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How is Sulfuric Acid Regenerated?

Category: Lessons
Posted on November, 28 2019

Sulfuric Acid: Useful and Reuseable

Globally, more sulfuric acid (H2SO4) is consumed than any other industrial chemical. In the U.S. alone, over 35 million tons of sulfuric acid are produced every year — roughly two and a half times the amount of propylene, which is second on the list.

More than half of the sulfuric acid in North America is consumed by the fertilizer industry. A large portion of the remaining supply is used for manufacturing a wide range of materials, such as glue, preservatives, cosmetics, dyes, pulp and paper, steel, pharmaceuticals, explosives, batteries, etc.

Another key application is in petroleum refining, where the acid is used as a catalyst in the alkylation process for the production of high-octane gasoline. Today, there are approximately 100 refineries across the U.S. with alkylation units, which use either sulfuric acid or hydrofluoric acid as the production catalyst.

In many industries, including refining, after the sulfuric acid has performed its function, it becomes partly neutralized (i.e., spent). It also picks up multiple impurities, such as organics and metals, making it unsuitable for immediate reuse. In such cases, operators face the dilemma of what to do with their spent sulfuric acid.

Like any potentially hazardous chemical, one option is disposal. Depending on the volume and specific grade of the acid, this can be carried out through any number of methods, including neutralization, incineration, or in some remote locations, deep well injection. However, as demand for sulfuric acid continues to grow and companies face greater pressure to find more sustainable outlets for their byproduct and waste streams, one option that has become increasingly attractive is regeneration.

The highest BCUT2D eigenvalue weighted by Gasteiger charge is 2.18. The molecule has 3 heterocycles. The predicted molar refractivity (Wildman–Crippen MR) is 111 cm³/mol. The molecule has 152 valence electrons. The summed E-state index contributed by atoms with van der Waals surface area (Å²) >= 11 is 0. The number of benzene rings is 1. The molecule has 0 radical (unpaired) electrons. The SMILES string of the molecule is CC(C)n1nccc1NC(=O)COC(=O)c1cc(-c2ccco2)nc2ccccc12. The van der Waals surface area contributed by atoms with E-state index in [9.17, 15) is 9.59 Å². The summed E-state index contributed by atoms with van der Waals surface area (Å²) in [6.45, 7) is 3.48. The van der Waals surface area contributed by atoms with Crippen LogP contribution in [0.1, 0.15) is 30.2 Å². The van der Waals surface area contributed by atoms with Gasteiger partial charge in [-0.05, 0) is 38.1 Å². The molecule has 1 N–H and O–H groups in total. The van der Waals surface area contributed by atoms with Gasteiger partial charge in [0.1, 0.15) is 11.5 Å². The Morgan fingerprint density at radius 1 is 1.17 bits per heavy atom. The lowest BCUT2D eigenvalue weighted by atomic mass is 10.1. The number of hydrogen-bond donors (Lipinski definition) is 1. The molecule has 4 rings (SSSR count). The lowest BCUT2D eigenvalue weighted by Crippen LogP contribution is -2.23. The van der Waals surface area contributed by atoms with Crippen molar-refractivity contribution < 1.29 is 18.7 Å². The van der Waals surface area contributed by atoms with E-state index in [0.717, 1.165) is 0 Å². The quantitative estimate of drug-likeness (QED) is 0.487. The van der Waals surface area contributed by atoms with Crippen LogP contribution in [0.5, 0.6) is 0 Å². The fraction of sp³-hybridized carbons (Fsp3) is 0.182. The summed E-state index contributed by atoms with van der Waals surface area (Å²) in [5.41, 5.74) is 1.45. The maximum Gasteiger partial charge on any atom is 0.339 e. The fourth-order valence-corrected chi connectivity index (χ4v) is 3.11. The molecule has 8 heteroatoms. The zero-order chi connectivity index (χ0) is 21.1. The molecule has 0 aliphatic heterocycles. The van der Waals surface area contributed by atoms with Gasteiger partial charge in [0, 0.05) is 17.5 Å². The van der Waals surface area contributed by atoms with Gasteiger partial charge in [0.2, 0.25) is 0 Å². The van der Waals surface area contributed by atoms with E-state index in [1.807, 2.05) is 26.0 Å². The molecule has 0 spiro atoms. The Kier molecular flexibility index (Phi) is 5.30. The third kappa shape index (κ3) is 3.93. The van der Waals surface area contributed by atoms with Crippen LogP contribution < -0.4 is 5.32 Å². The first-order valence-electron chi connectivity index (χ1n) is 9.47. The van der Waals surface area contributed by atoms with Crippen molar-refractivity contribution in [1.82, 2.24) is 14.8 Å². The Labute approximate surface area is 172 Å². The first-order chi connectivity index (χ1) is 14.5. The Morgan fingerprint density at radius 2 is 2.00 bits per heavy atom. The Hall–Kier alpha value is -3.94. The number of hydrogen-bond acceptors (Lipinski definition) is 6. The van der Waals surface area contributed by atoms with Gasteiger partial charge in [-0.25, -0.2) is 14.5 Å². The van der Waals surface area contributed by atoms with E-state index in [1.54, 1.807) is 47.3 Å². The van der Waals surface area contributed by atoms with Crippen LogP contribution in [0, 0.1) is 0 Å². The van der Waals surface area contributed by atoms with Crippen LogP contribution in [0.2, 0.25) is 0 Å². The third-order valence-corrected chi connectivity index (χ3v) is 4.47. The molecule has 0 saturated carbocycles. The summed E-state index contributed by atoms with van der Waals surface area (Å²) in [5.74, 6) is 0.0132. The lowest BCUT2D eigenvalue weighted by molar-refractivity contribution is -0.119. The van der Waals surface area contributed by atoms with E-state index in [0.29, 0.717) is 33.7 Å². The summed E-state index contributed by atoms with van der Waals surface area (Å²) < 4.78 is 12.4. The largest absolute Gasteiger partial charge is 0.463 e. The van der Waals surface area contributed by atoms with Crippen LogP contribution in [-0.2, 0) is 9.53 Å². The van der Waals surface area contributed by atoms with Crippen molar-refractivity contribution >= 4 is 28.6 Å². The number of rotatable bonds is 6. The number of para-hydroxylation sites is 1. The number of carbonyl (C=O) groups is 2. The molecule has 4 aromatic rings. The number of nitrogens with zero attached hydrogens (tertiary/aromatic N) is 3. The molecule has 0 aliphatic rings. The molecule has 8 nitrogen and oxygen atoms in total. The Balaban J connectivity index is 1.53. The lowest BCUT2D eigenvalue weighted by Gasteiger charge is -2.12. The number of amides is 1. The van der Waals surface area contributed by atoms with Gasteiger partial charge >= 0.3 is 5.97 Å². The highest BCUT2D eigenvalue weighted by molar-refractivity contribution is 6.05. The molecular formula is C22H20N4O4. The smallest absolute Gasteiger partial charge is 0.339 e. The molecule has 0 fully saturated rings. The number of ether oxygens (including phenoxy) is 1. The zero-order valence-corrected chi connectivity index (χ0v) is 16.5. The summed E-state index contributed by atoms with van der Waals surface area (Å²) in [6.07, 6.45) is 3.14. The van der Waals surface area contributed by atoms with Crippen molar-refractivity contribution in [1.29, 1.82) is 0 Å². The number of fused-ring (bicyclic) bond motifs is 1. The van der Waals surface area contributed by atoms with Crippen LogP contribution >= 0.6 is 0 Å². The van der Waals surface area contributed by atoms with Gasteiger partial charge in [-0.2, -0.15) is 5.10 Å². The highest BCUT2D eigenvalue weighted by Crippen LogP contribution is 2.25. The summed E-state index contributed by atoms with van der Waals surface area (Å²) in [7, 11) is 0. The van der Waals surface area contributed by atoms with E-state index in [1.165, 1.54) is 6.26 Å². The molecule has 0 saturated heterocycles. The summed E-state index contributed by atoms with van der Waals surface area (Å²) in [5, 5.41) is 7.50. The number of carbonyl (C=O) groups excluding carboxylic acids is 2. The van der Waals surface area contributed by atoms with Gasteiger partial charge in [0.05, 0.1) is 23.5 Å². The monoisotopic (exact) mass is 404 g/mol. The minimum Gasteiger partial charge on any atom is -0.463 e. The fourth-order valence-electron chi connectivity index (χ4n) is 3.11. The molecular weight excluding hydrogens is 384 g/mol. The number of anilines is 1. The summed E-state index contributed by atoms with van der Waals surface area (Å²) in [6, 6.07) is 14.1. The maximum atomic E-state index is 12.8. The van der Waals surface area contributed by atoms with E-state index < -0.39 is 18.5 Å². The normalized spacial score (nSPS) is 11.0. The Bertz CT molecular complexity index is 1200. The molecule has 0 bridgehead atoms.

How is used sulfuric acid regenerated?

The sulfuric acid regeneration (SAR) process comprises multiple steps.

First, the feed acid coming into the SAR plant is concentrated to remove any water. This effectively reduces the total volume of the spent stream before it enters the regeneration furnace where it undergoes thermal cracking.

In the furnace, the concentrated acid is atomized via mixing with compressed air and heated to around 1000 - 1200°C. At these temperatures, H2SO4 breaks down into sulfur dioxide gas (SO2) and steam.

The SO2 gas stream then enters a cleansing/purification process, where impurities, like organics, metals and ash are removed. The gas is then dried by contact with weak sulfuric acid (93 - 96% H2SO4) in a packed bed tower. After leaving the tower, the clean and dried SO2 enters a contact vessel, where it reacts with a catalyst, resulting in the production of sulfur trioxide (SO3).

The SO3 is dissolved in oleum (i.e., fuming sulfuric acid) and added to water, producing full-strength, high quality, non-fuming sulfuric acid. Depending on the desired grade, SAR plants are capable of producing sulfuric acid in concentrations ranging from 93%, up to 99.2%.

 

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The case for regeneration